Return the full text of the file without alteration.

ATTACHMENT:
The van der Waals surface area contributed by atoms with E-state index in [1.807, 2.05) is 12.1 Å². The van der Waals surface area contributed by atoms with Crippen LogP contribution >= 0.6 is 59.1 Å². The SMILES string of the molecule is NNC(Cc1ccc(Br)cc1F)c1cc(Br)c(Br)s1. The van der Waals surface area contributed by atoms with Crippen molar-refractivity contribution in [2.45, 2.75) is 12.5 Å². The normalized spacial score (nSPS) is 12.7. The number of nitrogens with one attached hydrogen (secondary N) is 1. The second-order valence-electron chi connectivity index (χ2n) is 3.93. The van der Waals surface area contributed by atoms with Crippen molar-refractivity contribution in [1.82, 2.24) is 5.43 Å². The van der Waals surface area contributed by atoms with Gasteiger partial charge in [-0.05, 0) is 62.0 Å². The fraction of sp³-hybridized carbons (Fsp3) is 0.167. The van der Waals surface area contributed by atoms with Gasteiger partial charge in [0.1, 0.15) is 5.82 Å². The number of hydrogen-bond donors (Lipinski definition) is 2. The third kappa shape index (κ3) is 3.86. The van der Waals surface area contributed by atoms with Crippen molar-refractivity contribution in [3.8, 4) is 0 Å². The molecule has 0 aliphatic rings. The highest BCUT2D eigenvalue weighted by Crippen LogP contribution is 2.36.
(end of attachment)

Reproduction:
The van der Waals surface area contributed by atoms with E-state index in [1.807, 2.05) is 12.1 Å². The van der Waals surface area contributed by atoms with Crippen LogP contribution >= 0.6 is 59.1 Å². The SMILES string of the molecule is NNC(Cc1ccc(Br)cc1F)c1cc(Br)c(Br)s1. The van der Waals surface area contributed by atoms with Crippen molar-refractivity contribution in [2.45, 2.75) is 12.5 Å². The normalized spacial score (nSPS) is 12.7. The number of nitrogens with one attached hydrogen (secondary N) is 1. The second-order valence-electron chi connectivity index (χ2n) is 3.93. The van der Waals surface area contributed by atoms with Crippen molar-refractivity contribution in [1.82, 2.24) is 5.43 Å². The van der Waals surface area contributed by atoms with Gasteiger partial charge in [-0.05, 0) is 62.0 Å². The fraction of sp³-hybridized carbons (Fsp3) is 0.167. The van der Waals surface area contributed by atoms with Gasteiger partial charge in [0.1, 0.15) is 5.82 Å². The number of hydrogen-bond donors (Lipinski definition) is 2. The third kappa shape index (κ3) is 3.86. The van der Waals surface area contributed by atoms with Crippen molar-refractivity contribution in [3.8, 4) is 0 Å². The molecule has 0 aliphatic rings. The highest BCUT2D eigenvalue weighted by Crippen LogP contribution is 2.36.